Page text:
I reviewed Taboo, the new Rosie O’Donnell-produced musical about Boy George, and The Caretaker, the Roundabout Theatre Company’s revival of Harold Pinter’s 1960 play, in this morning’s Wall Street Journal.
Taboo was terrible:
Rumors about the mind-boggling awfulness of “Taboo,” which opened last night, have been circulating for weeks. I wish I could say I ignored them, but such whispers often turn out to be all too true, and once again, the whisperers were right on the money. Not since “Urban Cowboy” has Broadway been littered with so much smoldering wreckage. If Max Bialystock and Leo Bloom had produced “Taboo” instead of “Springtime for Hitler,” they’d have stayed out of jail….
The Caretaker was really good:
Don’t be put off by Mr. Pinter’s reputation for inaccessibility (or the whiny anti-Americanism of his post-9/11 public statements). His school-of-Beckett style may have hardened into mannerism long ago, but “The Caretaker” is still fresh and fine, and this production, well acted by all three players and directed with deceptive clarity by David Jones, is a superior piece of work….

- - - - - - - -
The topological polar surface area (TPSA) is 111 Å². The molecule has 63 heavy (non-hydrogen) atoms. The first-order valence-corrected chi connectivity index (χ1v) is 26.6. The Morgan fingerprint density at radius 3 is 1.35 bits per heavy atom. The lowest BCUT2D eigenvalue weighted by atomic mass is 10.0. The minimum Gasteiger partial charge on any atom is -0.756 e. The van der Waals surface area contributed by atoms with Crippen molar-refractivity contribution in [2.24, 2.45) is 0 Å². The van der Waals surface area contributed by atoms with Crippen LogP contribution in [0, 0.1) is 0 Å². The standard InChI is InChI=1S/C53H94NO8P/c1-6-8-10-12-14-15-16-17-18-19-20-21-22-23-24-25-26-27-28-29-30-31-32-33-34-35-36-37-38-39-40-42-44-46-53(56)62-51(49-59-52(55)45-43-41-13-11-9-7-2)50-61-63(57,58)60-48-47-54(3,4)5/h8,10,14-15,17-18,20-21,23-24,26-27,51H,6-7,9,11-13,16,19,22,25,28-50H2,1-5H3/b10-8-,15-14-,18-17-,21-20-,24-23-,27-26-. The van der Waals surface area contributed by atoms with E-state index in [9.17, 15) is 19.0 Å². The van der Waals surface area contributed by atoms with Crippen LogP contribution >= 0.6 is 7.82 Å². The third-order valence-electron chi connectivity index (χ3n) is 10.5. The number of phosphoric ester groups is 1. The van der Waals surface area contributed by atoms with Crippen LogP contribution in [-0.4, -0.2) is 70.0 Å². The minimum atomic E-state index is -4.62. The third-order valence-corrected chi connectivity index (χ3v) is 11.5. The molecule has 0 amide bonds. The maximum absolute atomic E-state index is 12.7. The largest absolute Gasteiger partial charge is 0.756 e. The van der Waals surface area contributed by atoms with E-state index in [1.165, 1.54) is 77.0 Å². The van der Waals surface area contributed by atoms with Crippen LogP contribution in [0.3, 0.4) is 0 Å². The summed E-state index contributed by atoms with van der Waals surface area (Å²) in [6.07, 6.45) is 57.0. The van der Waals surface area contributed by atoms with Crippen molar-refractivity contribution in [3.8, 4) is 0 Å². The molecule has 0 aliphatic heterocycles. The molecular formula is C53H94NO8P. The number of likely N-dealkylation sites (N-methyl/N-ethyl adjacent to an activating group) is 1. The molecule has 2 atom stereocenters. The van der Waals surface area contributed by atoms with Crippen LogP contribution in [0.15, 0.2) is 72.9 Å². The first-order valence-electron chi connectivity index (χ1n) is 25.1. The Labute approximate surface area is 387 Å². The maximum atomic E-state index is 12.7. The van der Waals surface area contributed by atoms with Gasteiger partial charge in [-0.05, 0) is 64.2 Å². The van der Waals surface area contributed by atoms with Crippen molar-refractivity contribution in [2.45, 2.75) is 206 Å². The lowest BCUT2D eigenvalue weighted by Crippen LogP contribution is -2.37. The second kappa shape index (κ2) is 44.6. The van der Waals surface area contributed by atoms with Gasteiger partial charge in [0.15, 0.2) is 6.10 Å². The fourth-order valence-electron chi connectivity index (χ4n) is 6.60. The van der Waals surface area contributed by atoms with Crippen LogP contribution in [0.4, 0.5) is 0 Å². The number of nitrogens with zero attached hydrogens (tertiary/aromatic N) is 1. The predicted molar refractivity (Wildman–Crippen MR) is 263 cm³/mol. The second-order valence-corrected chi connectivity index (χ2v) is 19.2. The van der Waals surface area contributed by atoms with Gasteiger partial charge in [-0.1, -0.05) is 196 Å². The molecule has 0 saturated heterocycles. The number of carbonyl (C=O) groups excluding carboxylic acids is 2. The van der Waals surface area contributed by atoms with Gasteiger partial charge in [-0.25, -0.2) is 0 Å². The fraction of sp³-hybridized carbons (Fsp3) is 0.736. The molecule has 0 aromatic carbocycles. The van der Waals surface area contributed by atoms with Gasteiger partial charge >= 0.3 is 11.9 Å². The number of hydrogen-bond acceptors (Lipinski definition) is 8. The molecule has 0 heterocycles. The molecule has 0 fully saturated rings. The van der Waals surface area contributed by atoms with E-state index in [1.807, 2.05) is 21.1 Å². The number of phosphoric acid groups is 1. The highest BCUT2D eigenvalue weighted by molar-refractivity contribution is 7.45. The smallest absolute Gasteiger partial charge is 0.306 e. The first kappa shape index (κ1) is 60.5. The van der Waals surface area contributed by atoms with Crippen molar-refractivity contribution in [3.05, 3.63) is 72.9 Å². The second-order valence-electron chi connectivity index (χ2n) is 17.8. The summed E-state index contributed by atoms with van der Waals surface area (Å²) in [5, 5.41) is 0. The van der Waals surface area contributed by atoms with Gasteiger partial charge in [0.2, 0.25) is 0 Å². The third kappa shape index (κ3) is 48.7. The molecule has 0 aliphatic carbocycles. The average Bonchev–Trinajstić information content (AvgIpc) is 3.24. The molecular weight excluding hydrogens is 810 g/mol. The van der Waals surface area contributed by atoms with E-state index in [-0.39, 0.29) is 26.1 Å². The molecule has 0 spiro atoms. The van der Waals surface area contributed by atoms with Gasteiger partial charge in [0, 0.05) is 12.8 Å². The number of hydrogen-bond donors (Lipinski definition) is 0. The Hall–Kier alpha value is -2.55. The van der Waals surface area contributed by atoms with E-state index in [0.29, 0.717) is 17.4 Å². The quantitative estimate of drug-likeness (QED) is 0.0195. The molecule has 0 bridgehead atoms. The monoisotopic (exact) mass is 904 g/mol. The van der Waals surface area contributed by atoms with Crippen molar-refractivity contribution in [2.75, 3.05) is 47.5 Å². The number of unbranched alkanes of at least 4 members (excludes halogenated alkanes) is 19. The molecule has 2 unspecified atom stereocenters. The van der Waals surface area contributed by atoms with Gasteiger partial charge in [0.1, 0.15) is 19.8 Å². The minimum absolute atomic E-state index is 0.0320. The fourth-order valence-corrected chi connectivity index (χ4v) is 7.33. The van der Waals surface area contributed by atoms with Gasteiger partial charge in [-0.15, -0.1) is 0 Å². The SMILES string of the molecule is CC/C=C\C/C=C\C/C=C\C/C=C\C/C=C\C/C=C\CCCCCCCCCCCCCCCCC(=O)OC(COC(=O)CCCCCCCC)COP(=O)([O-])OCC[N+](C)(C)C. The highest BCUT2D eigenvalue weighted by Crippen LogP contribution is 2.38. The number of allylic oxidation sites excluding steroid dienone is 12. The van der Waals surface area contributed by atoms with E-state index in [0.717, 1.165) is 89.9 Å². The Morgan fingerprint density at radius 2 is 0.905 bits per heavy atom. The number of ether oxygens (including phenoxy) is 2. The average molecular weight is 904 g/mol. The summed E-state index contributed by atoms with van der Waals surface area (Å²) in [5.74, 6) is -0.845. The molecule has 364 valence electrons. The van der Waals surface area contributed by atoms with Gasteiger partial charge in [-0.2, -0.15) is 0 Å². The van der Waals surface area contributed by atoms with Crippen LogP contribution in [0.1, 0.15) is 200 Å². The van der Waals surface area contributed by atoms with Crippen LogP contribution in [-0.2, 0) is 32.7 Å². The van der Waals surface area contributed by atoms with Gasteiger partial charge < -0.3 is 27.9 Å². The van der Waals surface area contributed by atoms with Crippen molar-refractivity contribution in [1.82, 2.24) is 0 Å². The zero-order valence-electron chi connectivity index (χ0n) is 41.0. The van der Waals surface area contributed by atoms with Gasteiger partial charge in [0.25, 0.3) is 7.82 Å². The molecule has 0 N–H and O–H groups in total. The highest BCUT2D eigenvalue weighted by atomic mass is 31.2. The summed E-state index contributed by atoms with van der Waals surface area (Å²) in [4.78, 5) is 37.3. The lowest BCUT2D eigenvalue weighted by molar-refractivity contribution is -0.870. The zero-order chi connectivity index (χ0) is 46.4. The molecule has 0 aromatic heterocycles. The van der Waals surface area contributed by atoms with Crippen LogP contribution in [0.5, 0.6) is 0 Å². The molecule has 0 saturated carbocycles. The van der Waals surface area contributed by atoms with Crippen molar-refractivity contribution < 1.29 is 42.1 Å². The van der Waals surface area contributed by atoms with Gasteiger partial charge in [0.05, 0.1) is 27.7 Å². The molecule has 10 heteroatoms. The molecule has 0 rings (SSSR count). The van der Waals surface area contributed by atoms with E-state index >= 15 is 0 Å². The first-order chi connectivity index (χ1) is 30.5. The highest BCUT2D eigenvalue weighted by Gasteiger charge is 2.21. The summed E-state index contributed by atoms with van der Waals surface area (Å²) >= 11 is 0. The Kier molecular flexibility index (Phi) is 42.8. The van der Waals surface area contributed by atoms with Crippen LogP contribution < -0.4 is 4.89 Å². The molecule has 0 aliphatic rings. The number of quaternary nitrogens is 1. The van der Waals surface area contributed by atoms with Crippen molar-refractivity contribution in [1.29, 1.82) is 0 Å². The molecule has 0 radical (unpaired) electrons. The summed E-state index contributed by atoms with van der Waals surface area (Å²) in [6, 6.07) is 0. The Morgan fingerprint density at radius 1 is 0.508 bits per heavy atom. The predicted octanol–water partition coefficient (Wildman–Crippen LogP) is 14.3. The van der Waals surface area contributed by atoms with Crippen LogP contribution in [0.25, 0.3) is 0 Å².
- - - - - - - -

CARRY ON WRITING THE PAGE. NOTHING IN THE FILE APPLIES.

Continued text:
No link (gnashing of teeth), so to read the whole thing, including shorter reviews of two new off-Broadway shows, Fame on 42nd Street and Bright Ideas, do the usual. Extract dollar (A) from wallet (B), proceed to the nearest newsstand, buy today’s Journal, turn to the “Weekend Journal” section (on whose front page you’ll find me), and revel in the rest of our excellent arts coverage. Got that? Good.